Guest blogger, Paul Westerfield, shares a recent experience involving his therapy dog, Nana the Newfoundland.
On a recent visit to the Pediatric ICU at a local hospital, Nana proved to me once again the value of therapy dogs.
Upon arrival we visited with a few young patients while always hearing a young child’s cry in the background. As we progressed down the hall, we finally reached the room of an 8-month-old, sitting on his distraught mother's lap. Entering the room Nana sat for a few moments then moved directly up to the crying child. Nana was met by silence. A few seconds later the baby erupted in a big smile. Both the nursing staff and the mother explained that the child had been crying for at least three hours nonstop. The baby also had been trying to pull out his IV, which ceased upon Nana’s arrival.
We visited for half an hour or more, during which time the baby was quiet and playfully grabbing hold of Nana’s ears. Nana gave the baby a few Newf kisses and licked the remaining tears away. At the end of the visit, the child was yawning and about to fall asleep. Nana was no further than 10 feet from the room when we heard the baby crying again. We returned to the room and again the baby stopped crying immediately. I had Nana rest her head on the mothers lap so she and the baby were cheek to cheek. The baby fell asleep within a couple minutes and Nana was able to quietly slip out of the room.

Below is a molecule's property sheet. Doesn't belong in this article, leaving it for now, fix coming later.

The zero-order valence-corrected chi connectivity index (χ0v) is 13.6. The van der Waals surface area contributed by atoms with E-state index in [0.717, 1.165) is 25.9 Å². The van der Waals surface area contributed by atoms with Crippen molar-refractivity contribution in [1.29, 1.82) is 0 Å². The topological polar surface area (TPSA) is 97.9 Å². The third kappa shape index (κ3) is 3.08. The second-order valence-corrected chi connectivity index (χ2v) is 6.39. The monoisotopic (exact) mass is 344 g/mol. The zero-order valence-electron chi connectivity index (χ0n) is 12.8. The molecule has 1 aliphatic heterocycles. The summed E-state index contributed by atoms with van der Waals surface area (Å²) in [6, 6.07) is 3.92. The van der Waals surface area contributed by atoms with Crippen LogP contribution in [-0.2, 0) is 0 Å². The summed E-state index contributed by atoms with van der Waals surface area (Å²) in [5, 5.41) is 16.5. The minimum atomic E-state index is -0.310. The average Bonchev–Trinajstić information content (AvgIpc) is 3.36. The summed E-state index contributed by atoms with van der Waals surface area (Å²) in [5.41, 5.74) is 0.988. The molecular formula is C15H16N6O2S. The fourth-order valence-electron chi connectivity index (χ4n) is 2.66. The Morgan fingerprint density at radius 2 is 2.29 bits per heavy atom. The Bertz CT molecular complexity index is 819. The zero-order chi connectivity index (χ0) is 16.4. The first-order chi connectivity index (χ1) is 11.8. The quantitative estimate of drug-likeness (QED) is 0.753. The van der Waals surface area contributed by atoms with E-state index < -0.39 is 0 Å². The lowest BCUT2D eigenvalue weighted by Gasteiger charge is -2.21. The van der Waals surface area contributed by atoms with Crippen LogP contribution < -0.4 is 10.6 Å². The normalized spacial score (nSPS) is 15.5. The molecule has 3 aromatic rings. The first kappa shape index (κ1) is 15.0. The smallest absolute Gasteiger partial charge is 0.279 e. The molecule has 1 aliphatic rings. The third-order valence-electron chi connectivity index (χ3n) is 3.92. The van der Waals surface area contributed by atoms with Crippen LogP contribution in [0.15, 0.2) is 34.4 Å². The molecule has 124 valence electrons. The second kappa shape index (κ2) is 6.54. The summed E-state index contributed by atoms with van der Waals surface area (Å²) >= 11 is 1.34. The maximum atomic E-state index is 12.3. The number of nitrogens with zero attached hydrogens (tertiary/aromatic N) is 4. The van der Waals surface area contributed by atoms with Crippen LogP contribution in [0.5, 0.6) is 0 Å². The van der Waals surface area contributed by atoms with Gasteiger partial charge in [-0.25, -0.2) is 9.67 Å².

We were stopped by a Pediatrician before we could leave the ICU. He inquired as to Nana’s breed, training and how often we visited. He felt that the magic she worked was extremely beneficial to all involved, especially the staff and the mother. He thanked us, as did all the medical personnel on the unit.
Nana’s behavior earned her a cheeseburger reward that day. Nana acted well … just like a Nana.